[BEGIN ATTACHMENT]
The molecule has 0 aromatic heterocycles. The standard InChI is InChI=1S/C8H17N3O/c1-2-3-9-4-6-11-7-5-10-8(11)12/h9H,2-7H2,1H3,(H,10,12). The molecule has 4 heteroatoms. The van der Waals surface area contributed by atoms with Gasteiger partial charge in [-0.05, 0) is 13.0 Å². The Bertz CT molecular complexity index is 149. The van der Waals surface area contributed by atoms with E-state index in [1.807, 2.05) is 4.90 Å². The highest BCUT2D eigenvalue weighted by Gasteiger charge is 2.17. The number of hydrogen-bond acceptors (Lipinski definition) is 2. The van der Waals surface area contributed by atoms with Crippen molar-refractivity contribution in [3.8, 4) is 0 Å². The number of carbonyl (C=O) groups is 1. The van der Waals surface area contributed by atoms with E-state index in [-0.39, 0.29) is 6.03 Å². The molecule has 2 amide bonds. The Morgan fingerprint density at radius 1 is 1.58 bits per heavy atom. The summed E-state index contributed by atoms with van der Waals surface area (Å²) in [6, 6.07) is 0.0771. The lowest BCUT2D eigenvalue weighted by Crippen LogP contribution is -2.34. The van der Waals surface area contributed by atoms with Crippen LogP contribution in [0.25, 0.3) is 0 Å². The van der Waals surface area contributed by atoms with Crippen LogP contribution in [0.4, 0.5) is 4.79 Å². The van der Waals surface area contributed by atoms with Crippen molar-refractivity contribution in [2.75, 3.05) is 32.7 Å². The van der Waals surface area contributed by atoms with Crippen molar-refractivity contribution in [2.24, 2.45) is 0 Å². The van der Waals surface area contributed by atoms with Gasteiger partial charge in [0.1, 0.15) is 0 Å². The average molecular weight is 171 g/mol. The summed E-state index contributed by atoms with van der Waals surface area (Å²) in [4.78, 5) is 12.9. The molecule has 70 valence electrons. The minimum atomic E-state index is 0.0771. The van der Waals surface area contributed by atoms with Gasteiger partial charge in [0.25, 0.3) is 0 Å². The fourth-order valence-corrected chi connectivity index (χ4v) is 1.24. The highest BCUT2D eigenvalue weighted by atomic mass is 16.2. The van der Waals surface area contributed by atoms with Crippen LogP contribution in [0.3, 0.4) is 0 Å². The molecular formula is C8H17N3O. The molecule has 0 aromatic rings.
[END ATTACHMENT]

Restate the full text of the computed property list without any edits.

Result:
The molecule has 0 aromatic heterocycles. The standard InChI is InChI=1S/C8H17N3O/c1-2-3-9-4-6-11-7-5-10-8(11)12/h9H,2-7H2,1H3,(H,10,12). The molecule has 4 heteroatoms. The van der Waals surface area contributed by atoms with Gasteiger partial charge in [-0.05, 0) is 13.0 Å². The Bertz CT molecular complexity index is 149. The van der Waals surface area contributed by atoms with E-state index in [1.807, 2.05) is 4.90 Å². The highest BCUT2D eigenvalue weighted by Gasteiger charge is 2.17. The number of hydrogen-bond acceptors (Lipinski definition) is 2. The van der Waals surface area contributed by atoms with Crippen molar-refractivity contribution in [3.8, 4) is 0 Å². The number of carbonyl (C=O) groups is 1. The van der Waals surface area contributed by atoms with E-state index in [-0.39, 0.29) is 6.03 Å². The molecule has 2 amide bonds. The Morgan fingerprint density at radius 1 is 1.58 bits per heavy atom. The summed E-state index contributed by atoms with van der Waals surface area (Å²) in [6, 6.07) is 0.0771. The lowest BCUT2D eigenvalue weighted by Crippen LogP contribution is -2.34. The van der Waals surface area contributed by atoms with Crippen LogP contribution in [0.25, 0.3) is 0 Å². The van der Waals surface area contributed by atoms with Crippen LogP contribution in [0.4, 0.5) is 4.79 Å². The van der Waals surface area contributed by atoms with Crippen molar-refractivity contribution in [2.75, 3.05) is 32.7 Å². The van der Waals surface area contributed by atoms with Crippen molar-refractivity contribution in [2.24, 2.45) is 0 Å². The van der Waals surface area contributed by atoms with Gasteiger partial charge in [0.1, 0.15) is 0 Å². The average molecular weight is 171 g/mol. The summed E-state index contributed by atoms with van der Waals surface area (Å²) in [4.78, 5) is 12.9. The molecule has 70 valence electrons. The minimum atomic E-state index is 0.0771. The van der Waals surface area contributed by atoms with Gasteiger partial charge in [0.25, 0.3) is 0 Å². The fourth-order valence-corrected chi connectivity index (χ4v) is 1.24. The highest BCUT2D eigenvalue weighted by atomic mass is 16.2. The van der Waals surface area contributed by atoms with Crippen LogP contribution in [0.3, 0.4) is 0 Å². The molecular formula is C8H17N3O. The molecule has 0 aromatic rings.